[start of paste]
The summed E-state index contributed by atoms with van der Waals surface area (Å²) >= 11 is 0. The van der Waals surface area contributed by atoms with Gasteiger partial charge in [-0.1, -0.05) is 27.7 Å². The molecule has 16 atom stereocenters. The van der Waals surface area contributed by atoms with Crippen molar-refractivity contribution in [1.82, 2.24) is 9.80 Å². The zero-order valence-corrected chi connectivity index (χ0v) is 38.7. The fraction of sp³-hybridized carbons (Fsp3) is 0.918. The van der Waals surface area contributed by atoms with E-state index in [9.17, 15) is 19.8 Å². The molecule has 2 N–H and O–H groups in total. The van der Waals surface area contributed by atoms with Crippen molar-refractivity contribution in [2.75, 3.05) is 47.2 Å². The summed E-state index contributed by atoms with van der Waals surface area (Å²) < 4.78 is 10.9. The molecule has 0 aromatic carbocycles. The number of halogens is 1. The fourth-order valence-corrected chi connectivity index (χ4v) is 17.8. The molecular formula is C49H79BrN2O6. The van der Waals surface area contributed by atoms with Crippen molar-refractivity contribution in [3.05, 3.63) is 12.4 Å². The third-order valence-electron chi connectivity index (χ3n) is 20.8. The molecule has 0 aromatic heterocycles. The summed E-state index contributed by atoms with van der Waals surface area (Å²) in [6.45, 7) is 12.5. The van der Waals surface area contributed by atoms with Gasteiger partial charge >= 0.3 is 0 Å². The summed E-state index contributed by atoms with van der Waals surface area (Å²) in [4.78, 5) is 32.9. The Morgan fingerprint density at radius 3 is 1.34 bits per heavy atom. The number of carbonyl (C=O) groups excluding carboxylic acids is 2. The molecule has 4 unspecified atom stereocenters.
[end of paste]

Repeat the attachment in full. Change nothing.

The summed E-state index contributed by atoms with van der Waals surface area (Å²) >= 11 is 0. The van der Waals surface area contributed by atoms with Gasteiger partial charge in [-0.1, -0.05) is 27.7 Å². The molecule has 16 atom stereocenters. The van der Waals surface area contributed by atoms with Crippen molar-refractivity contribution in [1.82, 2.24) is 9.80 Å². The zero-order valence-corrected chi connectivity index (χ0v) is 38.7. The fraction of sp³-hybridized carbons (Fsp3) is 0.918. The van der Waals surface area contributed by atoms with E-state index in [9.17, 15) is 19.8 Å². The molecule has 2 N–H and O–H groups in total. The van der Waals surface area contributed by atoms with Crippen molar-refractivity contribution in [2.75, 3.05) is 47.2 Å². The summed E-state index contributed by atoms with van der Waals surface area (Å²) < 4.78 is 10.9. The molecule has 0 aromatic carbocycles. The number of halogens is 1. The fourth-order valence-corrected chi connectivity index (χ4v) is 17.8. The molecular formula is C49H79BrN2O6. The van der Waals surface area contributed by atoms with Crippen molar-refractivity contribution in [3.05, 3.63) is 12.4 Å². The third-order valence-electron chi connectivity index (χ3n) is 20.8. The molecule has 0 aromatic heterocycles. The summed E-state index contributed by atoms with van der Waals surface area (Å²) in [6.45, 7) is 12.5. The van der Waals surface area contributed by atoms with Gasteiger partial charge >= 0.3 is 0 Å². The summed E-state index contributed by atoms with van der Waals surface area (Å²) in [4.78, 5) is 32.9. The Morgan fingerprint density at radius 3 is 1.34 bits per heavy atom. The number of carbonyl (C=O) groups excluding carboxylic acids is 2. The molecule has 4 unspecified atom stereocenters.